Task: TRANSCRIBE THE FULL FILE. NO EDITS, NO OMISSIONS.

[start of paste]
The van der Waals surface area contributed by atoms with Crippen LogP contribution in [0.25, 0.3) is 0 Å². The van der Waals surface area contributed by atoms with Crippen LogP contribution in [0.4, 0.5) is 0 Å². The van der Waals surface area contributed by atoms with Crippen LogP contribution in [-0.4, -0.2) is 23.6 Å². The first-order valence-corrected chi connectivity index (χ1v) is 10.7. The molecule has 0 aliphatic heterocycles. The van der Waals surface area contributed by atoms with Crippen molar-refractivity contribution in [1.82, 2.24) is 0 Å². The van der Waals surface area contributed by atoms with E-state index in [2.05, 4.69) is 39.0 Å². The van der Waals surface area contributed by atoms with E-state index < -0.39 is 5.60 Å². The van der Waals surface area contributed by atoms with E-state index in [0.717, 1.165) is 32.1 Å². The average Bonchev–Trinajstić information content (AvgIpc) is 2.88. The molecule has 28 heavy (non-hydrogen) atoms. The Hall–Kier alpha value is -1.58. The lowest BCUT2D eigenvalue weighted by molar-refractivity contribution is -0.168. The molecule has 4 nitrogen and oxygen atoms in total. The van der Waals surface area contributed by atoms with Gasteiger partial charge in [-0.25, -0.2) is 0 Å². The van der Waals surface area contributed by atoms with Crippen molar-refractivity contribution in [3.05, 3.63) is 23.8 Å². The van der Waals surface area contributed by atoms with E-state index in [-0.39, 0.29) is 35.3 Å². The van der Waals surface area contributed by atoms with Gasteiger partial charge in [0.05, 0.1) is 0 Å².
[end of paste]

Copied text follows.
The van der Waals surface area contributed by atoms with Crippen LogP contribution in [0.25, 0.3) is 0 Å². The van der Waals surface area contributed by atoms with Crippen LogP contribution in [0.4, 0.5) is 0 Å². The van der Waals surface area contributed by atoms with Crippen LogP contribution in [-0.4, -0.2) is 23.6 Å². The first-order valence-corrected chi connectivity index (χ1v) is 10.7. The molecule has 0 aliphatic heterocycles. The van der Waals surface area contributed by atoms with Crippen molar-refractivity contribution in [1.82, 2.24) is 0 Å². The van der Waals surface area contributed by atoms with E-state index in [2.05, 4.69) is 39.0 Å². The van der Waals surface area contributed by atoms with E-state index < -0.39 is 5.60 Å². The van der Waals surface area contributed by atoms with E-state index in [0.717, 1.165) is 32.1 Å². The average Bonchev–Trinajstić information content (AvgIpc) is 2.88. The molecule has 28 heavy (non-hydrogen) atoms. The Hall–Kier alpha value is -1.58. The lowest BCUT2D eigenvalue weighted by molar-refractivity contribution is -0.168. The molecule has 4 nitrogen and oxygen atoms in total. The van der Waals surface area contributed by atoms with Gasteiger partial charge in [-0.25, -0.2) is 0 Å². The van der Waals surface area contributed by atoms with Crippen molar-refractivity contribution in [3.05, 3.63) is 23.8 Å². The van der Waals surface area contributed by atoms with E-state index in [-0.39, 0.29) is 35.3 Å². The van der Waals surface area contributed by atoms with Gasteiger partial charge in [0.05, 0.1) is 0 Å².